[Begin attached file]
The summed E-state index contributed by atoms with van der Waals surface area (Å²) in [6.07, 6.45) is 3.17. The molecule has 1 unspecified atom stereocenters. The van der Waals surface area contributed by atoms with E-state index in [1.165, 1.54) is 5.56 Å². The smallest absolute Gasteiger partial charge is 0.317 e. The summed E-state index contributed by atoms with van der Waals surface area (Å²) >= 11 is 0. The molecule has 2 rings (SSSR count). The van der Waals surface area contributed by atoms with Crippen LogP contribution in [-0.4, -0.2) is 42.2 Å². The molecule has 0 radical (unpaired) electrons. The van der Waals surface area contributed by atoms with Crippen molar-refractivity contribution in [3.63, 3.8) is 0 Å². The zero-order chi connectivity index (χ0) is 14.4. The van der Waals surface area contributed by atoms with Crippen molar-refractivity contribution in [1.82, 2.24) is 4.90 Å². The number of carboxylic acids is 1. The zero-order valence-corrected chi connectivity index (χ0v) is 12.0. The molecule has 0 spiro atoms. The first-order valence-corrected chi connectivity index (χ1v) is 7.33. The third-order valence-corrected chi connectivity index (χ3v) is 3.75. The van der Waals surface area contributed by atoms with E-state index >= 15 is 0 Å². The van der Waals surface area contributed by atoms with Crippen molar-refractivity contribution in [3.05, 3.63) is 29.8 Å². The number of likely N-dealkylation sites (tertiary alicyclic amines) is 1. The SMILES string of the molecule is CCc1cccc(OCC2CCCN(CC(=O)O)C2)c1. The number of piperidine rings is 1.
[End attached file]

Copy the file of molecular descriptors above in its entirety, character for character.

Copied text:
The summed E-state index contributed by atoms with van der Waals surface area (Å²) in [6.07, 6.45) is 3.17. The molecule has 1 unspecified atom stereocenters. The van der Waals surface area contributed by atoms with E-state index in [1.165, 1.54) is 5.56 Å². The smallest absolute Gasteiger partial charge is 0.317 e. The summed E-state index contributed by atoms with van der Waals surface area (Å²) >= 11 is 0. The molecule has 2 rings (SSSR count). The van der Waals surface area contributed by atoms with Crippen LogP contribution in [-0.4, -0.2) is 42.2 Å². The molecule has 0 radical (unpaired) electrons. The van der Waals surface area contributed by atoms with Crippen molar-refractivity contribution in [3.63, 3.8) is 0 Å². The zero-order chi connectivity index (χ0) is 14.4. The van der Waals surface area contributed by atoms with Crippen molar-refractivity contribution in [1.82, 2.24) is 4.90 Å². The number of carboxylic acids is 1. The zero-order valence-corrected chi connectivity index (χ0v) is 12.0. The molecule has 0 spiro atoms. The first-order valence-corrected chi connectivity index (χ1v) is 7.33. The third-order valence-corrected chi connectivity index (χ3v) is 3.75. The van der Waals surface area contributed by atoms with E-state index >= 15 is 0 Å². The van der Waals surface area contributed by atoms with Crippen molar-refractivity contribution in [3.05, 3.63) is 29.8 Å². The number of likely N-dealkylation sites (tertiary alicyclic amines) is 1. The SMILES string of the molecule is CCc1cccc(OCC2CCCN(CC(=O)O)C2)c1. The number of piperidine rings is 1.